The weather didn’t create the only storm over Norpac’s Mission to Washington last week. Just days before the event, Secretary of State Kerry set off a firestorm of criticism when, in an off-the-record comment caught on video, he warned that Israel could become an apartheid state if the peace process doesn’t move forward.
That Israeli leaders, including former prime ministers Ehud Olmert and Ehud Barak, have made similar statements didn’t stop the pro-Israel community from jumping on the secretary’s comments, calling for an apology, and in some cases for his resignation. Mr. Kerry retracted the statement soon after, but with the comments still fresh in everybody’s minds, many saw the Norpac mission as an opportunity to voice frustration.
During his plenary speech to Norpac, Senator Ted Cruz, who earlier had called on Mr. Kerry to resign, lashed out at the secretary.
“Now Secretary Kerry claims he misspoke, and I’m glad he’s attempted to retract his comments, but unfortunately those remarks are part of a long series of damaging comments and positions we have seen that have undermined our relationship with the nation of Israel,” the Texas Republican said.
Even Democrats sought to distance themselves from Mr. Kerry. During his opening remarks at the plenary, Senator Bob Menendez rejected calls for boycotts of Israel and “any comment that suggests Israel runs the risk of being named an apartheid state. They are wrong.”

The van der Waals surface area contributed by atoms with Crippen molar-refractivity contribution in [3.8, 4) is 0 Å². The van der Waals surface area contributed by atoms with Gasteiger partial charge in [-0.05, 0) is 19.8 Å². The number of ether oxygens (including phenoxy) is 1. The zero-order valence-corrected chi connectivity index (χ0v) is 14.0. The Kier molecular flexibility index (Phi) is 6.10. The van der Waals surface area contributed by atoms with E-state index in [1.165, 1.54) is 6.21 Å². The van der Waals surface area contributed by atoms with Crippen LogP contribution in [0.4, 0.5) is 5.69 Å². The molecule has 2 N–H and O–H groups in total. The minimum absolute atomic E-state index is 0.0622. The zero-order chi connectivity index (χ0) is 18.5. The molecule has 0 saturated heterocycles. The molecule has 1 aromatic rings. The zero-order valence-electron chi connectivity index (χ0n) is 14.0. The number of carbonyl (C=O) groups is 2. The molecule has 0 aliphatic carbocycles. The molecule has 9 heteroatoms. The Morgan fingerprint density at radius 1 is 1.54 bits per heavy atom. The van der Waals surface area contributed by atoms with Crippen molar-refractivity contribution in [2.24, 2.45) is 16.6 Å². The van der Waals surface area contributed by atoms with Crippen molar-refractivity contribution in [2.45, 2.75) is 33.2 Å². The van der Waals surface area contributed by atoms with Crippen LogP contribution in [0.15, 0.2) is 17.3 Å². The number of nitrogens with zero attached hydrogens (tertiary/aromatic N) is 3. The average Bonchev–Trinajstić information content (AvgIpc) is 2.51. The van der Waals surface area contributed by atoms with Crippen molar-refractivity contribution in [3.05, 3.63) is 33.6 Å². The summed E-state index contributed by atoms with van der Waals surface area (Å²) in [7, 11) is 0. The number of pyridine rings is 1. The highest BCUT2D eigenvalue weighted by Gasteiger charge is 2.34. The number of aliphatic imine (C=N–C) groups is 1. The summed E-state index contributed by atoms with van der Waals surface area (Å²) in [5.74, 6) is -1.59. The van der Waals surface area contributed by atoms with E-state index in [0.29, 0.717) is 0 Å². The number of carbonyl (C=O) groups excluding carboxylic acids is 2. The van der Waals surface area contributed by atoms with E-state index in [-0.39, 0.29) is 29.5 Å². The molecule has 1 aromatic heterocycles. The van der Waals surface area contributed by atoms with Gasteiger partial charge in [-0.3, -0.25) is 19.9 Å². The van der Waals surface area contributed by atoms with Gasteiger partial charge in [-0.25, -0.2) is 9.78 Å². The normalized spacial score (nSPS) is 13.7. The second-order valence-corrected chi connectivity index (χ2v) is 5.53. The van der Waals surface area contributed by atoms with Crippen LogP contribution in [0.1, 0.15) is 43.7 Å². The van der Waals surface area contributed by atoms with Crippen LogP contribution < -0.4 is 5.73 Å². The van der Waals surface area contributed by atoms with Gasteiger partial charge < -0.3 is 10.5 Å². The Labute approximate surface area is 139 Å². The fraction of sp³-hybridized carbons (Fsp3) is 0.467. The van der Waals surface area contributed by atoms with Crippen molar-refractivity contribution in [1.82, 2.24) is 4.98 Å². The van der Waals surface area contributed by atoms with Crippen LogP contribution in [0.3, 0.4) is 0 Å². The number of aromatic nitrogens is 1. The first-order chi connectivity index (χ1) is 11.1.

Many members of Congress and their staff who met with Norpac on Wednesday said they were “deeply disturbed and bothered by that terminology,” the OU’s Rabbi Steven Weil, said. “The problem is the enemies of Israel will employ that terminology.”
Norpac’s leaders also expressed disappointment with the secretary’s comments, but they pointed to Mr. Kerry’s record and appeared willing to forgive.
Rabbi Menachem Genack said he was “disappointed” by Mr. Kerry’s “unfortunate remark,” but warned against reading too much into it.
“He has a long history of support for Israel,” Rabbi Genack said. “He cares about Israel. I don’t think otherwise. In his position as secretary of state, it was unfortunate.”
Dr. Ben Chouake, Norpac’s president, called the apartheid remark “unfortunate,” but recognized the secretary’s apology.
“Nobody’s happy with it and I don’t think he’s happy with it either,” Dr. Chouake said. “He has a lifetime of support for U.S.-Israel relations. I think we can give him a pass.”